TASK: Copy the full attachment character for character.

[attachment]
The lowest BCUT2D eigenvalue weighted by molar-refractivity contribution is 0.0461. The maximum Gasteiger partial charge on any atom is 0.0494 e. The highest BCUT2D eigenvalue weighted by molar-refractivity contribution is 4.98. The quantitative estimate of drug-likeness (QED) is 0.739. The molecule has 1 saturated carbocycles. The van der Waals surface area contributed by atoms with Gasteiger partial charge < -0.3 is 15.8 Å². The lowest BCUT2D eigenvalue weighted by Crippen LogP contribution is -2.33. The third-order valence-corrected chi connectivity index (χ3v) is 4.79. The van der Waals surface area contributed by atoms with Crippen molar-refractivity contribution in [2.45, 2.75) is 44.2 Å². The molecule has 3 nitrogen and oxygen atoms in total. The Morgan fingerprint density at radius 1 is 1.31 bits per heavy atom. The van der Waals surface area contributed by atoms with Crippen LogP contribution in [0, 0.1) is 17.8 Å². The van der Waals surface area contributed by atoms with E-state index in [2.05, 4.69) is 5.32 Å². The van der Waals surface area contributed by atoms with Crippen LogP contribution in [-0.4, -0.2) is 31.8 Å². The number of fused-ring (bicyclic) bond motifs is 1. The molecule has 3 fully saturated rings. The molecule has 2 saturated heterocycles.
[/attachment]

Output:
The lowest BCUT2D eigenvalue weighted by molar-refractivity contribution is 0.0461. The maximum Gasteiger partial charge on any atom is 0.0494 e. The highest BCUT2D eigenvalue weighted by molar-refractivity contribution is 4.98. The quantitative estimate of drug-likeness (QED) is 0.739. The molecule has 1 saturated carbocycles. The van der Waals surface area contributed by atoms with Gasteiger partial charge < -0.3 is 15.8 Å². The lowest BCUT2D eigenvalue weighted by Crippen LogP contribution is -2.33. The third-order valence-corrected chi connectivity index (χ3v) is 4.79. The van der Waals surface area contributed by atoms with Crippen molar-refractivity contribution in [2.45, 2.75) is 44.2 Å². The molecule has 3 nitrogen and oxygen atoms in total. The Morgan fingerprint density at radius 1 is 1.31 bits per heavy atom. The van der Waals surface area contributed by atoms with Crippen LogP contribution in [0, 0.1) is 17.8 Å². The van der Waals surface area contributed by atoms with E-state index in [2.05, 4.69) is 5.32 Å². The van der Waals surface area contributed by atoms with Crippen LogP contribution in [-0.4, -0.2) is 31.8 Å². The number of fused-ring (bicyclic) bond motifs is 1. The molecule has 3 fully saturated rings. The molecule has 2 saturated heterocycles.